KCIC Report: Mesothelioma Lawsuits on the Rise in US
September 29, 2020
While the incidence of malignant mesothelioma in the United States continued its gradual decline, the tendency to sue for damages drastically increased in recent years, according to a KCIC study.
KCIC, a well-regarded consulting firm in Washington, D.C., that manages asbestos product liabilities, published the study of mesothelioma and asbestos litigation last week. Study author Megan Shockley, senior manager at KCIC, was unavailable for comment on her findings.
Although most authorities believe both trends continue today, incidence data beyond 2017 was not yet available from the Surveillance, Epidemiology and End Result database, the source known as SEER. The U.S. National Institutes of Health compiles SEER statistics.
“Nothing was really surprising in the report. It’s what you would have anticipated,” said Joseph Lahav, attorney and on-site legal advisor for The Mesothelioma Center at Asbestos.com for more than a decade. “Those trends will probably hold steady. People are safer today. There is more awareness of the dangers of asbestos, and it’s just not out there as much. At the same time, people are much more aware of their legal options today.”
2017 Marked All-Time High in Mesothelioma Filings
According to KCIC, there was an all-time high of 2,124 legal filings for mesothelioma in 2017, which is the last year of the study.
The propensity to sue, which measures the likelihood of a person to file a lawsuit, more than countered the drop in the number of people being diagnosed with the disease, which is less than 3,000 annually.
“The data we collected shows a positive trend in the propensity to sue over time, meaning as time goes on, the percentage of the diseased population filing a lawsuit is increasing,” Shockley wrote in the study.
Tight regulations in the U.S. against asbestos have caused its use to drop significantly in recent decades, but the lengthy latency period of about 20 to 60 years between exposure and cancer diagnosis has prevented mesothelioma incidence from declining faster.
Asbestos Filings Increasing Among Women
Men are the predominant plaintiffs in mesothelioma legal filings because they were exposed in the workforce, which at the time was comprised mostly of blue-collar male workers.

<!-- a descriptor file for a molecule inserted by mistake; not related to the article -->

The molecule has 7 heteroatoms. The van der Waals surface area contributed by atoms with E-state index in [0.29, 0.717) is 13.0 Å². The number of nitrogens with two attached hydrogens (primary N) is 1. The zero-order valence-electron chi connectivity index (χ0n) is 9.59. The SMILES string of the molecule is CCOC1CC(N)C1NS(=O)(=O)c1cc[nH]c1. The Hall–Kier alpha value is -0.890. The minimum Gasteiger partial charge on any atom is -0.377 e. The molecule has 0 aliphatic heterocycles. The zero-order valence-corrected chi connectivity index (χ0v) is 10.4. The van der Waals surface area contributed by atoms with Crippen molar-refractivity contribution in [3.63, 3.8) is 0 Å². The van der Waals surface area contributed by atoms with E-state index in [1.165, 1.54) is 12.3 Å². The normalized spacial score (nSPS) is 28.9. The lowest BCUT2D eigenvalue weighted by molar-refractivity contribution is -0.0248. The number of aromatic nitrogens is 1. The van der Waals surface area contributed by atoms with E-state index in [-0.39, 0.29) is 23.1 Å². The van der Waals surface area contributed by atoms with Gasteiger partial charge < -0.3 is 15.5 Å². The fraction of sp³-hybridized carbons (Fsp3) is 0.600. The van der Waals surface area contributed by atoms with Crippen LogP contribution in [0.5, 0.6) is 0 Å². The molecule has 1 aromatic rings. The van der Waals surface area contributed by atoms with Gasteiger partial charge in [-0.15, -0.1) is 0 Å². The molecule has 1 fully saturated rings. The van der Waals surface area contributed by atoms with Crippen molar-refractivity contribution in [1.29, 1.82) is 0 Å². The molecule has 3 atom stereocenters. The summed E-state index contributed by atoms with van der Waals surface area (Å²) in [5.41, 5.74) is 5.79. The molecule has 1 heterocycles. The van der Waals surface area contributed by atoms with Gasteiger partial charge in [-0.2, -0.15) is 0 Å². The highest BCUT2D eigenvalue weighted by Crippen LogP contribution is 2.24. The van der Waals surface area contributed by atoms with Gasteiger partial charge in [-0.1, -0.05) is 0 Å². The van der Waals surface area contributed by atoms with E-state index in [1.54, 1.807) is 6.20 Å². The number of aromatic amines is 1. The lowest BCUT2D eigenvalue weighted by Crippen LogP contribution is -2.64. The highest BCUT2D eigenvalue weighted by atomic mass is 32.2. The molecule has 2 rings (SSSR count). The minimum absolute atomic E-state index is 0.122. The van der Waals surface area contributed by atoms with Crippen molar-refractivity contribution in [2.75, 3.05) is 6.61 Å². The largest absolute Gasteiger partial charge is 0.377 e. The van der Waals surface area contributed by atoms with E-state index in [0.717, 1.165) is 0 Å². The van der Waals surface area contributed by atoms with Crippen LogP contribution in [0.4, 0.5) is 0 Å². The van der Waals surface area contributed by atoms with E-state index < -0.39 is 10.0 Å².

Women diagnosed with mesothelioma usually developed the disease after secondary exposure. In most cases, these women were the mothers, wives and daughters who washed the clothes of their male family members who were directly exposed to asbestos on the job.
But the KCIC report shows that legal filings among women increased by 114.5%, compared to 55.3% among men.
One reason for the drastic increase in filings among women is the recent trend in litigation linking cosmetic talc, contaminated by asbestos, with mesothelioma and lung cancer. Women exposed to asbestos-contaminated talc have developed ovarian cancer and mesothelioma.
There are more than 9,000 talc and asbestos cases currently pending, according to an earlier KCIC report. An estimated 500 of those cases involve mesothelioma.
Johnson & Johnson Faces Bulk of Asbestos Lawsuits
The first talc-related mesothelioma case was filed in 2016, and the number of legal filings have grown each year since. Johnson & Johnson is facing more than 15,000 lawsuits in the U.S. and Canada related to asbestos in its talc-based Johnson’s Baby Powder.
Johnson & Johnson in June was ordered by a New Jersey jury to pay $750 million in punitive damages to four people who claimed their long-term use of Johnson’s Baby Powder caused their mesothelioma. The judge reduced the damages to $186.5 million. J&J filed an appeal.
Earlier this year, the pharmaceutical giant announced it would discontinue the product in North America.
Another reason for the uptick in mesothelioma filings, and likely the biggest, is the amount of legal advertising across multiple media outlets, including television and the internet.
“The increase in plaintiff firms marketing towards those with mesothelioma has created widespread awareness of asbestos litigation,” Shockley wrote. “At some point, the steady increase in propensity to sue will likely level off as plaintiff advertising saturates the population of those sadly suffering from asbestos-related disease.”